Negotiations regarding the EU’s clean energy package are at their final stages. The package sets goals for the year 2030 to meet the demands of the Paris climate agreement. These demands include increased self-sufficiency and share of renewable energy, considerable reduction of emissions and increased efficiency, transparency and marked-basedness in the energy market.
For my native Finland, these goals are a good fit. Finland has long been building a joint energy market and transmission link network together with other Nordic countries, and we have been purposefully increasing the share of low-emission energy sources.
In fact, the strength of Finland’s energy policy lies in its relatively versatile energy palette. The country is not dependent on any single energy source or supplier. Furthermore, the share of coal, oil and natural gas has already been squeezed down to just 39 percent.
Finland is the most forested nation in Europe. This gives Finland one of the highest shares of renewable energy among European countries.
Over 39 percent of our energy is already renewable and wood is our most significant energy source. This is made possible by the Finnish forestry industry, which has made sure that its side streams, scraps and waste can be cleverly turned into energy.
Even though Finnish industries are very energy-intensive, thanks to modern technology, the energy efficiency of factories has increased tremendously. Recently, Europe’s largest forestry investment came to fruition near my home when a new kind of bio product plant became operational. The plant produces 2.5 times as much energy as it spends and the plant alone raises Finland’s share of renewably energy by a whopping 2 percentage points.
Currently the discussion on the EU level focuses on whether the goal for the share of renewable energy should be 27 or 35 percent by 2030. Finland has already exceeded these numbers and we have decided to strive towards a 50 percent share of renewable energy by 2030.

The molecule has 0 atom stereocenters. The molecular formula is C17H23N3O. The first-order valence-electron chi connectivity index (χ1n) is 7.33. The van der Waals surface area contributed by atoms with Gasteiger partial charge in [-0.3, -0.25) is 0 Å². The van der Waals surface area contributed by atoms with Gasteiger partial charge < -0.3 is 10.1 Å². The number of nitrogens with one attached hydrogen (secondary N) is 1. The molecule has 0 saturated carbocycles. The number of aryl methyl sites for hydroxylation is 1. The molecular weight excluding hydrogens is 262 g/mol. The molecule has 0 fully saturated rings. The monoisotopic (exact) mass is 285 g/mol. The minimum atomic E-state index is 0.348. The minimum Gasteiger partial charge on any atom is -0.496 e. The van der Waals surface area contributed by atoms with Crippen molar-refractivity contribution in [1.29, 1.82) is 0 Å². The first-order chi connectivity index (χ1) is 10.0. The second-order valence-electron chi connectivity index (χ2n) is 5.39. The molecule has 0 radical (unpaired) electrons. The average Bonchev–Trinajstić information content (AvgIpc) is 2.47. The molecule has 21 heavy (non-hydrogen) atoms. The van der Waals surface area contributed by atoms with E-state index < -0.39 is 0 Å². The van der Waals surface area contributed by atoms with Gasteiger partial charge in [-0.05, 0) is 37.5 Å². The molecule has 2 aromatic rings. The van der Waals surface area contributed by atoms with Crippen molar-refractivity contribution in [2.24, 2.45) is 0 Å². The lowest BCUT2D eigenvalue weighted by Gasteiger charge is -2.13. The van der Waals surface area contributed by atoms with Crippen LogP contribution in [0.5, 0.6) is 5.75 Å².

While emissions have been reduced from their 1990 levels in all other sectors across the EU, they have increased in traffic. Finland is one of only a few EU countries that now produces less road traffic emissions than in the year 1990. This is primarily achieved with large-scale investments into renewable fuels.
In Finland the share of biofuels is already at 22 percent, which is three times the European average. Finland has set a national goal of increasing the share of renewable fuels in road traffic to 30 percent and adding significantly to the number of electric cars.
Even though progress towards all other European energy goals seems to be underway, the dependence on energy imports is one challenge Europe has been unable to tackle. This also applies to Finland. As is true for the entire EU region, Finland still maintains a share of imported energy that exceeds half of its total energy consumption. Electricity produced using nuclear power has been an important energy source for Finland’s energy-intensive industries, and it is classified as imported energy.
In Finland, 18 percent of energy is produced via nuclear means. This share is unlikely to be reduced as Finland aims to replace imported electricity with domestic nuclear power. One new nuclear power plant is currently under construction and another one is in the planning stages.
In the future, Finland’s energy production will rely even more heavily on low-emission energy sources, where renewable biomass, nuclear power and hydro, solar and wind energy are the most important elements.
Published in European Energy Innovation / Spring 2018.